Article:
Medical misinformation is a contributing factor to lowered life expectancies in the U.S., FDA Commissioner Robert Califf, MD, told CNBC.
Even as life expectancy in other countries has rebounded after the pandemic, it has continued to decline in the U.S. — it is around three to five years shorter than comparative high-income nations — according to NPR.
Sorting out the rampant health misinformation that floods the internet is something the commissioner told CNBC will require regulation and additional oversight from agencies like the FDA and Federal Trade Commission.
Dr. Califf told CNBC that the reach an individual can have via the internet can misinform potentially billions and is especially concerning as there aren’t clear rules or regulations currently in place to deal with it.
“We don’t have societal rules that are adjudicating it quite right, and I think it’s impacting our health in very detrimental ways,” he told CNBC.
Education levels and living in rural regions of the U.S. can also expose individuals to different information sources that may not always be accurate, Dr. Califf shared with the outlet, noting that COVID-19 alone was not a driving factor to the lowered life expectancy in the U.S.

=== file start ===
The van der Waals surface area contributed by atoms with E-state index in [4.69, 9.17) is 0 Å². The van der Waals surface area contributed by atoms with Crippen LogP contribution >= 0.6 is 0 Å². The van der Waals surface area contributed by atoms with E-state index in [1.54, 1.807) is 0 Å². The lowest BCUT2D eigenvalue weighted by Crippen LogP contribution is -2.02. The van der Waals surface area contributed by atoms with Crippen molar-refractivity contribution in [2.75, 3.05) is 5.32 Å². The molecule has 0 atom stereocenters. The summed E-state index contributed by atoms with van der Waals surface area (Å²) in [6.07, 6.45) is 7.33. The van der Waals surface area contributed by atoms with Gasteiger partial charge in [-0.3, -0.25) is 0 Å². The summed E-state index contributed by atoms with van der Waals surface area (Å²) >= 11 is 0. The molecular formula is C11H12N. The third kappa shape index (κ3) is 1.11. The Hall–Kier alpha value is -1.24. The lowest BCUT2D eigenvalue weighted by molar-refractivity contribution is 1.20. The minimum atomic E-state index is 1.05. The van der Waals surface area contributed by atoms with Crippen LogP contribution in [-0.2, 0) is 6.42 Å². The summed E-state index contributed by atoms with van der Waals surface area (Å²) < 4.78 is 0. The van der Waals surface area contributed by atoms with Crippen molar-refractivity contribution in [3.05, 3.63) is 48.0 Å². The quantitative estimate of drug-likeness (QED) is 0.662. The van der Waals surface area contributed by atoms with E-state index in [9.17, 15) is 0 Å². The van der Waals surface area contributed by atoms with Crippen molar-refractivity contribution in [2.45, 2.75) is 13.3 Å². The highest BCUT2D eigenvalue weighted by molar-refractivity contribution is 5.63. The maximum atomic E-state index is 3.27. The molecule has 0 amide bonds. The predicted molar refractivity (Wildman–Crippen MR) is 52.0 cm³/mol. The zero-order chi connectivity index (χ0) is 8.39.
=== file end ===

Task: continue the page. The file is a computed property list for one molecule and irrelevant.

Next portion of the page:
The pandemic also sparked a growing tide of medical misinformation related to vaccines, the virus itself and healthcare in general — which can shape views of public health issues for the worse if misinformation is not dispelled.
Specifically, researchers have found that a combination of social media and lower digital health literacy can complicate these issues and further the spread of misinformation.
Dr. Califf told CNBC that much of the decline in public health and life expectancies can be attributed to the “choices that people make because of the things that influenced their thinking.”
While there is not yet a silver-bullet solution to the “infodemic,” researchers have suggested that using tools and initiatives focused on increasing health literacy can help combat health misinformation online.